This week in 1842 Joseph Smith — the founding leader of The Church of Jesus Christ of Latter-day Saints — organized the Relief Society. Today it is the largest women’s organization in the world, representing the 7.4 million women of the church.

While many women in the East were waiting for things to happen, the women of the Relief Society, living the in the wilderness of the Western United States, were busy making things happen. They were following the old adage, “We couldn’t wait for success to come our way, so we went on without it — and made our own.” 

Principles learned and skills acquired through the Relief Society fostered within the women of the West, including immense talent in speaking, organizing projects, evaluating the needs of others and executing plans. The structure of the Relief Society actually provided unique and powerful support to the suffrage effort in the late 1800s. That basic structure continues to strengthen the women of the Relief Society today and the countless communities where they contribute, serve and make a difference.

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In a recent address on the history of the women’s suffrage movement, Jean B. Bingham, current president of the Relief Society, shared several examples of women not waiting for something to happen but making it happen instead:

In 1876, then church President Brigham Young had unsuccessfully tried to create a wheat storage program. He turned to Emmeline B. Wells, the general secretary of the Relief Society widely known for her executive talents, to lead and organize the effort. She asked each local Relief Society to begin a grain storage program and to send reports on their work to a central committee.

The Relief Society program became so successful that it amassed enough wheat to donate significant amounts to the survivors of the 1906 San Francisco earthquake and to people in China who were suffering from a famine, as well as those starving in Europe after both world wars. The wheat fund program lasted for 100 years, and when the Relief Society’s assets were incorporated into the general church welfare funds in 1978, they turned over wheat valued at more than $1.5 million and assets amounting to three-quarters of a million dollars.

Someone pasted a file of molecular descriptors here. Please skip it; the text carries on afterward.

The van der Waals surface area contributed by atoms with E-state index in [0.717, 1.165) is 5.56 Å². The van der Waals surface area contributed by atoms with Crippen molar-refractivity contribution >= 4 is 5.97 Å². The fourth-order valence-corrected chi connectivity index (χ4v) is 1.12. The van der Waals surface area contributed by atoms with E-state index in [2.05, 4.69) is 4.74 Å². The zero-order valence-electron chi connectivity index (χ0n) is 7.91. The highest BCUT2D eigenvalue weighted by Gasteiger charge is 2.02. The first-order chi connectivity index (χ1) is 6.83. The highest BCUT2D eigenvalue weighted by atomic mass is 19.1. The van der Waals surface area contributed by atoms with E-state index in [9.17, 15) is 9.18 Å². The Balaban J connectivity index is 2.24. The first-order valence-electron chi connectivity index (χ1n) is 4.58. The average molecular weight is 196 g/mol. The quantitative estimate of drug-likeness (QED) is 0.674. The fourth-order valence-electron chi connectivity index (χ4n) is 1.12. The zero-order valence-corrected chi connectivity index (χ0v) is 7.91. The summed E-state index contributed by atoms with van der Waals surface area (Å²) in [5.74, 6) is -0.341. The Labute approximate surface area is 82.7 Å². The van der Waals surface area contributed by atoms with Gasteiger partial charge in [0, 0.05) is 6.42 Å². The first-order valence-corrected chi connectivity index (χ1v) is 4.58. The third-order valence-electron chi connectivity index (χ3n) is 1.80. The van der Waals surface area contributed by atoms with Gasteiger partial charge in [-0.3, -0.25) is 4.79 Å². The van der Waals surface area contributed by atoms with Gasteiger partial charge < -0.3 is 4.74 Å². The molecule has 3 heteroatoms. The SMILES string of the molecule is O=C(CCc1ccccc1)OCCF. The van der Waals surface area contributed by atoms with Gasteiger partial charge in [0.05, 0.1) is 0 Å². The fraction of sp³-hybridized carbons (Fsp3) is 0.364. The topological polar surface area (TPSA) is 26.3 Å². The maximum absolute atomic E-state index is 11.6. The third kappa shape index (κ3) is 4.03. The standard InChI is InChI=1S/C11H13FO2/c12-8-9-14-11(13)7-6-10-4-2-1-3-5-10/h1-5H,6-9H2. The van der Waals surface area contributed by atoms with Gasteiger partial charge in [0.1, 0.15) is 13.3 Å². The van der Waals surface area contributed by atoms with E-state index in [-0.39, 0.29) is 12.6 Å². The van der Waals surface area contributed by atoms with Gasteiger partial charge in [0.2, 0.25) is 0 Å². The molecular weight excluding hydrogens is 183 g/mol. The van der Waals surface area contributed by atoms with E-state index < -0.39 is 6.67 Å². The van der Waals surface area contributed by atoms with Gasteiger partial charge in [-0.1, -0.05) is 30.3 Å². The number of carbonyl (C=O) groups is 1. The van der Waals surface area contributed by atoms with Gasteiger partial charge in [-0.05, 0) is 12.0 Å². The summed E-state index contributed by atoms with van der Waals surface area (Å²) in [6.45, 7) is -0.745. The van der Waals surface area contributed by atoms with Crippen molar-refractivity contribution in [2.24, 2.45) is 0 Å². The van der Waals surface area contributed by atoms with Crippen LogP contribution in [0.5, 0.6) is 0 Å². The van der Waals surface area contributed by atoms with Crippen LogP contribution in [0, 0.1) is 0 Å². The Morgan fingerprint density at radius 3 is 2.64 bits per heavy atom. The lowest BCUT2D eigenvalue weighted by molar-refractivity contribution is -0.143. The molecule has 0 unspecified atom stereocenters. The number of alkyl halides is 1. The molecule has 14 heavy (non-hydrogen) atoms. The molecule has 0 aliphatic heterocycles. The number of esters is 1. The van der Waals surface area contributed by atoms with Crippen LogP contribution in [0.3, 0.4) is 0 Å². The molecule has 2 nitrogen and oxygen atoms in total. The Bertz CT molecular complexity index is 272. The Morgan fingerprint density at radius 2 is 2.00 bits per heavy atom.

In South Africa in 1955, Julia Mavimbela’s husband was killed in a car accident and blame was unjustly placed on him because of his race. Julia became bitter about the ongoing unfair treatment of blacks. However, when she saw the harsh effects of bitterness and hatred in her own children and other black youths as they rioted in anger against the government system of apartheid, she reconsidered. 

Mavimbela began to gather the children and teach them how to plant and care for community gardens. She would say, “Let us dig the soil of bitterness, throw in the seed of love, and see what fruits it can give us.” In 1984, Julia co-founded Women for Peace, a group for all races that aimed to have a peaceful transition to true democracy in South Africa. 

Over the past several years, many people around the world have been involuntarily displaced, forced to flee from the only home they have ever known. Relief Society members the world over, from Canada to Costa Rica, Greece to Uganda and Australia to Argentina, have organized efforts to help refugee women from a variety of cultures and countries adjust to their unfamiliar environment.

There are literally thousands of stories like these of women who have improved the lives of those around them through the organization of the Relief Society. Around the world, Latter-day Saint women have significantly contributed to community food pantries, programs to shelter the vulnerable, made or donated items for those in need and provided emotional support in a wide variety of situations. Other Relief Society women have involved themselves in local and national government, working to protect and strengthen families through legislative efforts. 

Just like the early members of the organization, the women of the Relief Society today carry the legacy of taking action that lifts individuals in homes, communities and countries throughout the world.

Latter-day Saint women don’t wait for things to come their way — they make them happen. Millions of women have taken to heart Emma Smith’s statement at that first Relief Society meeting that “each member should be ambitious to do good.” The world is better for it.